George Soros says A.I. threatens democracies and helps authoritarians—but he sees no way to stop it

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George Soros doubts artificial intelligence can be stopped. But he believes the technology poses a grave danger to democracies and gives authoritarians powerful new surveillance capabilities. 

A.I. is “particularly good at producing instruments of control that help closed societies to surveil their subjects,” the billionaire financier wrote in a recent Project Syndicate essay.

The 92-year-old wrote that the world faces a “polycrisis” with many sources, but the main ones, in order of importance, are A.I., climate changes, and Russia’s invasion of Ukraine.

The hedge-fund pioneer noted that Geoffrey Hinton, widely considered the “godfather of A.I.,” resigned from Google so that he could speak freely about the risks posed by the technology. Hinton’s warning that A.I. will “surpass human intelligence” in five to 20 years and “realize that it achieves its goals better if it becomes more powerful” made a “big impression on me,” Soros wrote.

A.I. a ‘mortal threat’

While Soros agrees with experts that A.I. should be regulated, he also thinks regulations “have to be globally enforceable” given the temptation to gain an advantage by evading them. But he added that “unfortunately, global regulations are unattainable” given the conflict between open and closed societies. (In the former, he says, the role of the state is to defend the freedom of the individual, while in the latter the role of the individual is to serve the interests of the rulers.)

“Nobody can predict where [artificial intelligence] will take us,” he wrote. “But we can be sure of one thing: A.I. helps closed societies and poses a mortal threat to open societies.” For that reason, he added, he’s “instinctively opposed to A.I.,” even as he doesn’t “know how it can be stopped.”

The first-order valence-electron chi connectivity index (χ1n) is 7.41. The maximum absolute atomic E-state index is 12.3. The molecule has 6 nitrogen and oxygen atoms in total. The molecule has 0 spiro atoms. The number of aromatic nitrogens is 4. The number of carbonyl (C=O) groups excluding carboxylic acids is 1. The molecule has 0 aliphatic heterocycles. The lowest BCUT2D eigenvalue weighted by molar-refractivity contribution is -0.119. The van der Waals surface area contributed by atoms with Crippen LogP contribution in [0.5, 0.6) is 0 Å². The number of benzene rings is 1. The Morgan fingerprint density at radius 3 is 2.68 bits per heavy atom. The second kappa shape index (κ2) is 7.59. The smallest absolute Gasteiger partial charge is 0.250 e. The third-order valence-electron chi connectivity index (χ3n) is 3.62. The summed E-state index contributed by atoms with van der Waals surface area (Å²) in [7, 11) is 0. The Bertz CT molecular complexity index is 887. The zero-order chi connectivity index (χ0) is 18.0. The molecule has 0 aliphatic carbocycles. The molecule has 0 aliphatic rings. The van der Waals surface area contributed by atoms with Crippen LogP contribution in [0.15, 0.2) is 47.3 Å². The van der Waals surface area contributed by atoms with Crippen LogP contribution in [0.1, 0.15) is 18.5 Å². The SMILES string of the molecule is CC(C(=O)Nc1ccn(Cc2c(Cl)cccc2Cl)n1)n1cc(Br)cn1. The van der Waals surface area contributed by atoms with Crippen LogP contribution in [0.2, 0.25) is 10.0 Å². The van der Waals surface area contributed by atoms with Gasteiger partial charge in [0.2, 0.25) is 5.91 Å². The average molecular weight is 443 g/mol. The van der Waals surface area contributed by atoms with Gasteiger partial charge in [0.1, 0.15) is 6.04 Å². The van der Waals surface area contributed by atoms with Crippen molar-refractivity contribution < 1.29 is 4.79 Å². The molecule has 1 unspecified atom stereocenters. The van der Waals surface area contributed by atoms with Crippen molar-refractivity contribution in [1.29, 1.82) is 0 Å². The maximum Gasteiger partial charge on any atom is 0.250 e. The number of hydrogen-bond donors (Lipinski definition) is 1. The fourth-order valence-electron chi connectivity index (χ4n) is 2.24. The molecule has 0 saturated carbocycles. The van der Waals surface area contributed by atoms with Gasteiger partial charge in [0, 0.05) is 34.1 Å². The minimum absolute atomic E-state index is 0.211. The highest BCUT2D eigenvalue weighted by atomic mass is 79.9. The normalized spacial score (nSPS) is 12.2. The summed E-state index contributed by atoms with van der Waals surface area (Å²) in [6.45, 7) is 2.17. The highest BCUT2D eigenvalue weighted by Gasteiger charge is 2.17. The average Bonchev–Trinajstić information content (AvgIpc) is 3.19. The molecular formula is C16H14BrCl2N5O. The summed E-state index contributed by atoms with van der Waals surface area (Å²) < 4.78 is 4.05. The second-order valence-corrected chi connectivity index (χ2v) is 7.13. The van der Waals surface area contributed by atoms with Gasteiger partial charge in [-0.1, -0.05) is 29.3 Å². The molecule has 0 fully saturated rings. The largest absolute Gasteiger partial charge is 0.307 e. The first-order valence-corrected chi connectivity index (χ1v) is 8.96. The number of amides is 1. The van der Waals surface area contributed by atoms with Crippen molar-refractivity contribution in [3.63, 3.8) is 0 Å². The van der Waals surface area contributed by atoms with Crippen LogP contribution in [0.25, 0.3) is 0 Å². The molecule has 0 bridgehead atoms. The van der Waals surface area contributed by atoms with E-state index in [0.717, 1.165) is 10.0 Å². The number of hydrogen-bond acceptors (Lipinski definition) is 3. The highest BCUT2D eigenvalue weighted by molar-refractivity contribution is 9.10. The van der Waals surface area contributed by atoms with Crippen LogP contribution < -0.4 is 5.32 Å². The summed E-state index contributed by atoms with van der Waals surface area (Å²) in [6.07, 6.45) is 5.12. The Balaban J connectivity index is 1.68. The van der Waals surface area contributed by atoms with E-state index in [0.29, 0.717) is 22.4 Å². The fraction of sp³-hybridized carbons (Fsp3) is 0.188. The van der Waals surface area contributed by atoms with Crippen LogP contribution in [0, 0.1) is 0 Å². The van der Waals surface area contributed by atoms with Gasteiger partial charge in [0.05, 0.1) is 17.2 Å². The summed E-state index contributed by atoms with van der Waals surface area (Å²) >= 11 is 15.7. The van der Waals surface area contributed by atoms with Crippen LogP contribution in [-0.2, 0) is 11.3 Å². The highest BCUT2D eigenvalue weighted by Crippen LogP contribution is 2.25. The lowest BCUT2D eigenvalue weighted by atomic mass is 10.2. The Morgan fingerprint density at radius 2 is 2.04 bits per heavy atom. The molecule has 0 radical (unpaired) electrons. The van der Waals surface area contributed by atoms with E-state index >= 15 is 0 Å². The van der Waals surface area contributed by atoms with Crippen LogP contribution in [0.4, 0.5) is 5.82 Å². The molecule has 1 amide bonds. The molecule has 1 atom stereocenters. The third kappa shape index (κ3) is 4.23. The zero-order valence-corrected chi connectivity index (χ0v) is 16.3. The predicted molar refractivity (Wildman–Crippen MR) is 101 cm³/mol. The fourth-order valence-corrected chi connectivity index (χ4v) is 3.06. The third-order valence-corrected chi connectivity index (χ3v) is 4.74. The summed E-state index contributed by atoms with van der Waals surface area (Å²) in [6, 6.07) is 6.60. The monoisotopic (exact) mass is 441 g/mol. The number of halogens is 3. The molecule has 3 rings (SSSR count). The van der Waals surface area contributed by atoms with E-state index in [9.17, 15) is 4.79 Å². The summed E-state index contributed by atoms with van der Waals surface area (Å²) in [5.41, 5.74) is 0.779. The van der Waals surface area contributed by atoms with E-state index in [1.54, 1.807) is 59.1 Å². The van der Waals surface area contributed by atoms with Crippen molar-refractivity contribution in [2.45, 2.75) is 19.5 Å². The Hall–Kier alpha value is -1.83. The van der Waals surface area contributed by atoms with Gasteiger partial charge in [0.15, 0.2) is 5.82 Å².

Yesterday Open Society Foundations, the juggernaut nonprofit founded by Soros, said it will cut at least 40% of its staff in the months ahead. Soros, long a bogeyman for the far right, has donated more than $32 billion to the organization, which helps liberal causes ranging from climate change initiatives to criminal justice reform. 

Earlier this month, Soros ceded control of the organization to his 37-year-old son Alex, who told the Wall Street Journal he’s “more political” than his father and will keep pumping money to the left “as long as the other side is doing it.”

The elder Soros won’t likely be around to see how A.I. plays out in the decades ahead. But he stands a good chance of witnessing next year’s U.S. elections, where he believes A.I. “will undoubtedly play an important role, one which is unlikely to be anything but dangerous.”

He added, “A.I. is very good at producing disinformation and deep fakes and there will be many malicious actors. What can we do about that? I don’t have the answer, but I hope this issue will receive the attention it deserves.”

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